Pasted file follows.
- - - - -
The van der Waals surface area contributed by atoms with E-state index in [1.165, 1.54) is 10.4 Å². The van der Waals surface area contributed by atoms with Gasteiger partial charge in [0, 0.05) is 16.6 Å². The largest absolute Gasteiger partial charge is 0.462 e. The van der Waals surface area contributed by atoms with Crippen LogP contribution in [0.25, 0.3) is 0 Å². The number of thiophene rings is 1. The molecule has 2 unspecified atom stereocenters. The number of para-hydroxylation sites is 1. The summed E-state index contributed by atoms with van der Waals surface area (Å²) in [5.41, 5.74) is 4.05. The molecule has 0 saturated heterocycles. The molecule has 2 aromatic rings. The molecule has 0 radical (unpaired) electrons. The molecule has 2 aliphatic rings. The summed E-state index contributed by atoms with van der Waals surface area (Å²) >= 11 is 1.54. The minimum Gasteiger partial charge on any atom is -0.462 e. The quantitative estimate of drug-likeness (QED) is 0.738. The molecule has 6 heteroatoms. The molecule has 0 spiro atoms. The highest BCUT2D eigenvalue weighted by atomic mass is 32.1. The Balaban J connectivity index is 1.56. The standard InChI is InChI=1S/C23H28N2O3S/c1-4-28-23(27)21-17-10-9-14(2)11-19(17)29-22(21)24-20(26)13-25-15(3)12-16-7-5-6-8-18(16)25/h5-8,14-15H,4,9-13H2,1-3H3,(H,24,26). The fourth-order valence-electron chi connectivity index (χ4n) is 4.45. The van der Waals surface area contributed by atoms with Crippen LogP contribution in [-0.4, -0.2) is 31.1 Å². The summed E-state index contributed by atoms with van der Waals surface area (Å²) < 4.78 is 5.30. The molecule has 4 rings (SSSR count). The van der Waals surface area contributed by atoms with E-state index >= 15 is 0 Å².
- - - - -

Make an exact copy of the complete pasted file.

The van der Waals surface area contributed by atoms with E-state index in [1.165, 1.54) is 10.4 Å². The van der Waals surface area contributed by atoms with Gasteiger partial charge in [0, 0.05) is 16.6 Å². The largest absolute Gasteiger partial charge is 0.462 e. The van der Waals surface area contributed by atoms with Crippen LogP contribution in [0.25, 0.3) is 0 Å². The number of thiophene rings is 1. The molecule has 2 unspecified atom stereocenters. The number of para-hydroxylation sites is 1. The summed E-state index contributed by atoms with van der Waals surface area (Å²) in [5.41, 5.74) is 4.05. The molecule has 0 saturated heterocycles. The molecule has 2 aromatic rings. The molecule has 0 radical (unpaired) electrons. The molecule has 2 aliphatic rings. The summed E-state index contributed by atoms with van der Waals surface area (Å²) >= 11 is 1.54. The minimum Gasteiger partial charge on any atom is -0.462 e. The quantitative estimate of drug-likeness (QED) is 0.738. The molecule has 6 heteroatoms. The molecule has 0 spiro atoms. The highest BCUT2D eigenvalue weighted by atomic mass is 32.1. The Balaban J connectivity index is 1.56. The standard InChI is InChI=1S/C23H28N2O3S/c1-4-28-23(27)21-17-10-9-14(2)11-19(17)29-22(21)24-20(26)13-25-15(3)12-16-7-5-6-8-18(16)25/h5-8,14-15H,4,9-13H2,1-3H3,(H,24,26). The fourth-order valence-electron chi connectivity index (χ4n) is 4.45. The van der Waals surface area contributed by atoms with Crippen LogP contribution in [-0.4, -0.2) is 31.1 Å². The summed E-state index contributed by atoms with van der Waals surface area (Å²) < 4.78 is 5.30. The molecule has 4 rings (SSSR count). The van der Waals surface area contributed by atoms with E-state index >= 15 is 0 Å².